Microsoft will add features to the next version of Internet Explorer to make it more accessible to disabled users of the Web, the company said Thursday.
A post on the IEBlog by Accessibility Program Manager JP Gonzalez-Castellan highlights several user-interface features that should improve the accessibility of IE8, among them Caret Browsing, Adaptive Zoom and High DPI (Dots Per Inch).
The features will improve the browser's usability for everyone, not just disabled people, he wrote. He drew a parallel with the ramps added to public places for people in wheelchairs who can't get up stairs, something required by the Americans with Disabilities Act.
"Airports soon noticed that mothers with baby strollers and passengers with rolling suitcases were using the ramps too, since it was easier than picking up a stroller or a suitcase over the ledge," he wrote. "In much the same way, when you make software more accessible, everybody wins."
Caret Browsing will benefit both low-mobility Web users and those who are visually impaired, according to Gonzalez-Castellan. These people may prefer to use a keyboard or a device that interacts with a keyboard rather than a mouse to navigate Web pages.
Caret Browsing allows users to navigate a Web page using a moveable cursor on the screen and the keyboard. They'll be able to select and copy text, tables or images using only the keyboard.
Adaptive Zoom is also aimed at low-mobility and visually impaired users. It scales elements of a Web page before the page is laid out in the screen, which is different from the zoom function in IE7. IE7 magnifies Web pages, scaling elements post-layout and then redrawing them on the screen. But that means users often have to scroll horizontally as well as vertically to view the full enlarged page.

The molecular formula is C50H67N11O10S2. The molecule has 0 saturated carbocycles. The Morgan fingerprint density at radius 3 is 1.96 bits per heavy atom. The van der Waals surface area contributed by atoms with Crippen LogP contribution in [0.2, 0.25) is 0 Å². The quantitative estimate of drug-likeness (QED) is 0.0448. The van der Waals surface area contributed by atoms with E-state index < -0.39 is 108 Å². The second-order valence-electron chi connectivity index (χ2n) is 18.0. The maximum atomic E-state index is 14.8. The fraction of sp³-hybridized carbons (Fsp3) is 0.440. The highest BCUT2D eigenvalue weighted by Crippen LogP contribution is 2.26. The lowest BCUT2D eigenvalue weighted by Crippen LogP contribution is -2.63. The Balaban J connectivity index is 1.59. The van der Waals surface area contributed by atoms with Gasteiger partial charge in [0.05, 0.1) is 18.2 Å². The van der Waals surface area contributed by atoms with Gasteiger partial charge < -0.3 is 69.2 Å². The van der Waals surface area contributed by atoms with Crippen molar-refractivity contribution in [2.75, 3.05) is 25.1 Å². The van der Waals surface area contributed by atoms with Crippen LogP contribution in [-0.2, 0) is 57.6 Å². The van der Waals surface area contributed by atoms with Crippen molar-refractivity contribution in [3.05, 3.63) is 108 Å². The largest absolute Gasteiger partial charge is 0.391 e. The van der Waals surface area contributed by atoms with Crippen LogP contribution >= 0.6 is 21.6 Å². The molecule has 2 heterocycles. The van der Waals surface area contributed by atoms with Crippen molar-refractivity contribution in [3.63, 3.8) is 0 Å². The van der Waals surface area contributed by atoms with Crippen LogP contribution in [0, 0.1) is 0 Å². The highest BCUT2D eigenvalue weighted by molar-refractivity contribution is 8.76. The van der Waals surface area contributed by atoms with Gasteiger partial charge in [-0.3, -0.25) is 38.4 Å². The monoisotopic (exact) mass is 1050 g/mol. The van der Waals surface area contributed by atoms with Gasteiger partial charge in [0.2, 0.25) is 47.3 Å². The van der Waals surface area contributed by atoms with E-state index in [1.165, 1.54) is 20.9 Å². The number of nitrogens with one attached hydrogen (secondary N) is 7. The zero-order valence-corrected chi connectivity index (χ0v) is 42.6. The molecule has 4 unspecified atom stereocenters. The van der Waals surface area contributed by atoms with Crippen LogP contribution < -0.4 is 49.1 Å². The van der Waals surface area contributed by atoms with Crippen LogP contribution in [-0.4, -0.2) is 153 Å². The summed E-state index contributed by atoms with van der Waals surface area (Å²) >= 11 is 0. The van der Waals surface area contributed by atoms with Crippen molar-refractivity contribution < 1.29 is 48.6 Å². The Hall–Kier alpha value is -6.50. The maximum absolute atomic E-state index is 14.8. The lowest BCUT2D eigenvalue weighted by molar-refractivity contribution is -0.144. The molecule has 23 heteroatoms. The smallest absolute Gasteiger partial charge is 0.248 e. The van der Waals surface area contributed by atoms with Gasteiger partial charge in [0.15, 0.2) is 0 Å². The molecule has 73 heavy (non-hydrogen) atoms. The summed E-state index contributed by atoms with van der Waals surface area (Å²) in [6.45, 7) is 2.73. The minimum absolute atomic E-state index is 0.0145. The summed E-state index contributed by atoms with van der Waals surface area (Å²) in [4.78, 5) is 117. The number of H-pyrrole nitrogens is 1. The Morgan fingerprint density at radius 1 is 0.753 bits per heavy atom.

By scaling elements pre-layout, IE8 will redraw the page and adjust the content to avoid displaying horizontal scroll bars, Gonzalez-Castellan wrote. This makes it easier to browse zoomed pages because a user only has to scroll up and down, and not left and right. An example of what this looks like is available on another IEBlog post.
High DPI is also a revision of an existing IE7 feature. DPI, or dots per inch, is a measure of how dense are the individual droplets of ink -- or pixels on a computer display -- that make up an image.
In IE7, the ability to zoom content on a Web page did not match the DPI Scaling settings in Windows, which allow for images to be viewed at a larger setting than do the browser zoom settings. IE8 will automatically match the DPI Scaling settings, resulting in improved image scaling on Web pages.
Microsoft expects to ship the final version of IE8 early next year. It recently sent an update of the current test build to select beta testers and expects to release one more public test version of IE8 before its final release.